Around Mile 7, I started feeling ready to be done. I don't know how much of that was physical or mental, because it was around that time that we passed by the turn towards the finish. Before making that turn, we apparently had to do a little mile-and-a-half or so out-and-back section. It's always disappointing, I find, when I have to go away from a finish line late in a race.

Soon after passing our would-be turn, we passed through what would eventually be the Mile 8 aid station. I didn't want to stop, though, until after reaching the turnaround on our out-and-back, when it would really be Mile 8. It's good to have something to look forward to.

Around this time, my running friend said she thought she would go to her run/walk interval, so I pressed ahead a bit thinking she was going to start taking her walk breaks. Over the next mile, though, I continued to hear her footsteps behind me and I grew dubious that she was actually ever walking, but I decided not to look back. At the turnaround, I saw that she was indeed right behind me, but I didn't question it too much at that point. I was too distracted by how heartened I was to see the annoying lady from the first few miles a short ways behind me (#sorrynotsorry) and surprised and happy at the same time to see my other friends not that far behind her. (Not Schadenfreude happy this time, but truly happy. There is a difference.)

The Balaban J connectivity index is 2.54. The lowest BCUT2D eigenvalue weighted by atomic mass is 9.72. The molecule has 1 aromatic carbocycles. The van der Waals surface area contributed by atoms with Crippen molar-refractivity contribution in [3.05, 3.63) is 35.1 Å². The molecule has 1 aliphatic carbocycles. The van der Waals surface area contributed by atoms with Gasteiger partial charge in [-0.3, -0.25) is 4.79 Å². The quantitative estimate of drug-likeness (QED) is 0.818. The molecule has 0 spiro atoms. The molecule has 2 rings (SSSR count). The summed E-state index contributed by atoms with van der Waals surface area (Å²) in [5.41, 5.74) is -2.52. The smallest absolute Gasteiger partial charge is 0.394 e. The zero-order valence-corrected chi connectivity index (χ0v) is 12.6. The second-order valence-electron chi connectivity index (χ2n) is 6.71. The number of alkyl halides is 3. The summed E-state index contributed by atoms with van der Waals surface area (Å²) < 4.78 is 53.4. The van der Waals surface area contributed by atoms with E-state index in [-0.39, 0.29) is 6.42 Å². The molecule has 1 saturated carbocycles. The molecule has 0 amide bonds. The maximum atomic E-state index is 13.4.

By the time I got to the Mile 8 aid station, I was ready for some Gatorade and pleased to see it was purple - my favorite flavor. It was also around here that I concluded that I wasn't going to lose my other running friend, because she had decided she wasn't actually going to walk after all. As we fell into step to run together again, I was actually relieved. Running alone had felt a lot harder than it did with her there. The next mile and a half passed by relatively quickly.

Right around Mile 9, we had a bit of a hill to climb, one we had come down in the first couple miles of the race and one that neither of us could remember as being that significant on the way out. After the hill, I was definitely ready to be done, so when my running partner started picking up the pace with a half mile to go my brain said, "Hell yeah!" Sadly, my body said, "Whaaaaa!?" Although I tried valiantly to put on the speed, my legs didn't cooperate. They were done. I still ran in to the finish, but I ended up being a good 30 seconds behind my friend crossing the line.